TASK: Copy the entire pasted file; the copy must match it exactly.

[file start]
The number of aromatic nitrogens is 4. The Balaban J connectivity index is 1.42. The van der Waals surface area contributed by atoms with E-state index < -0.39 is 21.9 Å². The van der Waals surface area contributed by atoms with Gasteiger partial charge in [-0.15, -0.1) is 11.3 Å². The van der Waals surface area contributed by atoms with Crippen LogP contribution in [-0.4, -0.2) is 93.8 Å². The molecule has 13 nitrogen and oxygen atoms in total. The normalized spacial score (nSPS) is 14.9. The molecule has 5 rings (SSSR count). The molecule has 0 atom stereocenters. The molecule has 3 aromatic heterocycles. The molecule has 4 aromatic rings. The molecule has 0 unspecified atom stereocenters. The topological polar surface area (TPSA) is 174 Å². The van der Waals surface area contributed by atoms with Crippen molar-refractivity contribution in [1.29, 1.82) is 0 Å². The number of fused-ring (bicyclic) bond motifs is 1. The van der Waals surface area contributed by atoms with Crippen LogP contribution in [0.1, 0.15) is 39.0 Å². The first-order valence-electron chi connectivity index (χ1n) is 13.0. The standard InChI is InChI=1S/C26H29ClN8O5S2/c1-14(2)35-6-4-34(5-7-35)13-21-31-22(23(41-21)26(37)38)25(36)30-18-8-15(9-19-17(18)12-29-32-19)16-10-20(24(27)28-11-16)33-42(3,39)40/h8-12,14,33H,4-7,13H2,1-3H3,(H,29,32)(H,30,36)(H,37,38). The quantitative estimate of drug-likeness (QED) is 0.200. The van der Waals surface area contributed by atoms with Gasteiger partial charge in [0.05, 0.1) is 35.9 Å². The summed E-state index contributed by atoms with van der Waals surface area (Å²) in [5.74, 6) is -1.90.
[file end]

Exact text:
The number of aromatic nitrogens is 4. The Balaban J connectivity index is 1.42. The van der Waals surface area contributed by atoms with E-state index < -0.39 is 21.9 Å². The van der Waals surface area contributed by atoms with Gasteiger partial charge in [-0.15, -0.1) is 11.3 Å². The van der Waals surface area contributed by atoms with Crippen LogP contribution in [-0.4, -0.2) is 93.8 Å². The molecule has 13 nitrogen and oxygen atoms in total. The normalized spacial score (nSPS) is 14.9. The molecule has 5 rings (SSSR count). The molecule has 0 atom stereocenters. The molecule has 3 aromatic heterocycles. The molecule has 4 aromatic rings. The molecule has 0 unspecified atom stereocenters. The topological polar surface area (TPSA) is 174 Å². The van der Waals surface area contributed by atoms with Crippen molar-refractivity contribution in [1.29, 1.82) is 0 Å². The number of fused-ring (bicyclic) bond motifs is 1. The van der Waals surface area contributed by atoms with Crippen LogP contribution in [0.1, 0.15) is 39.0 Å². The first-order valence-electron chi connectivity index (χ1n) is 13.0. The standard InChI is InChI=1S/C26H29ClN8O5S2/c1-14(2)35-6-4-34(5-7-35)13-21-31-22(23(41-21)26(37)38)25(36)30-18-8-15(9-19-17(18)12-29-32-19)16-10-20(24(27)28-11-16)33-42(3,39)40/h8-12,14,33H,4-7,13H2,1-3H3,(H,29,32)(H,30,36)(H,37,38). The quantitative estimate of drug-likeness (QED) is 0.200. The van der Waals surface area contributed by atoms with Gasteiger partial charge in [0.05, 0.1) is 35.9 Å². The summed E-state index contributed by atoms with van der Waals surface area (Å²) in [5.74, 6) is -1.90.